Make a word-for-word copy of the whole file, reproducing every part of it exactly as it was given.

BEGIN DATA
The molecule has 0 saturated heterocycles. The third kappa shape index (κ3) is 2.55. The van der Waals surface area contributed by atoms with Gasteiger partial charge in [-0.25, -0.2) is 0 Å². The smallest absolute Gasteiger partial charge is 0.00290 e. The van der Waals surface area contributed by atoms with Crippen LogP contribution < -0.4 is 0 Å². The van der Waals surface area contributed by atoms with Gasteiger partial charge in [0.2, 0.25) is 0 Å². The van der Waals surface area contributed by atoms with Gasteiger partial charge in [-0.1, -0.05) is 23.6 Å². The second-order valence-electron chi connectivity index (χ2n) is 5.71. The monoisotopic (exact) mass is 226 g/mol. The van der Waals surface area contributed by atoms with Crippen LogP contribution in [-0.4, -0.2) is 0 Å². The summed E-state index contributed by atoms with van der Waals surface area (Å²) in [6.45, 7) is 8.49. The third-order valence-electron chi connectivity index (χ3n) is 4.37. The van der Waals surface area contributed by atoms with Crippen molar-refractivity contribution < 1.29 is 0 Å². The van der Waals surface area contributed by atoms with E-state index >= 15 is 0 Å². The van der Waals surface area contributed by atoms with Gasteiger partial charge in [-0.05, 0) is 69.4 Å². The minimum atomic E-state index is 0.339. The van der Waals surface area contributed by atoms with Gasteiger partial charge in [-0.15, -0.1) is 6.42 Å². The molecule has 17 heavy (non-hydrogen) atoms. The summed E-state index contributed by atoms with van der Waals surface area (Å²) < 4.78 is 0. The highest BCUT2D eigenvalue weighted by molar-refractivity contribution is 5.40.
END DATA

The molecule has 0 saturated heterocycles. The third kappa shape index (κ3) is 2.55. The van der Waals surface area contributed by atoms with Gasteiger partial charge in [-0.25, -0.2) is 0 Å². The smallest absolute Gasteiger partial charge is 0.00290 e. The van der Waals surface area contributed by atoms with Crippen LogP contribution < -0.4 is 0 Å². The van der Waals surface area contributed by atoms with Gasteiger partial charge in [0.2, 0.25) is 0 Å². The van der Waals surface area contributed by atoms with Gasteiger partial charge in [-0.1, -0.05) is 23.6 Å². The second-order valence-electron chi connectivity index (χ2n) is 5.71. The monoisotopic (exact) mass is 226 g/mol. The van der Waals surface area contributed by atoms with Crippen LogP contribution in [-0.4, -0.2) is 0 Å². The summed E-state index contributed by atoms with van der Waals surface area (Å²) in [6.45, 7) is 8.49. The third-order valence-electron chi connectivity index (χ3n) is 4.37. The van der Waals surface area contributed by atoms with Crippen molar-refractivity contribution < 1.29 is 0 Å². The van der Waals surface area contributed by atoms with E-state index >= 15 is 0 Å². The van der Waals surface area contributed by atoms with Gasteiger partial charge in [-0.05, 0) is 69.4 Å². The minimum atomic E-state index is 0.339. The van der Waals surface area contributed by atoms with Gasteiger partial charge in [-0.15, -0.1) is 6.42 Å². The molecule has 17 heavy (non-hydrogen) atoms. The summed E-state index contributed by atoms with van der Waals surface area (Å²) < 4.78 is 0. The highest BCUT2D eigenvalue weighted by molar-refractivity contribution is 5.40.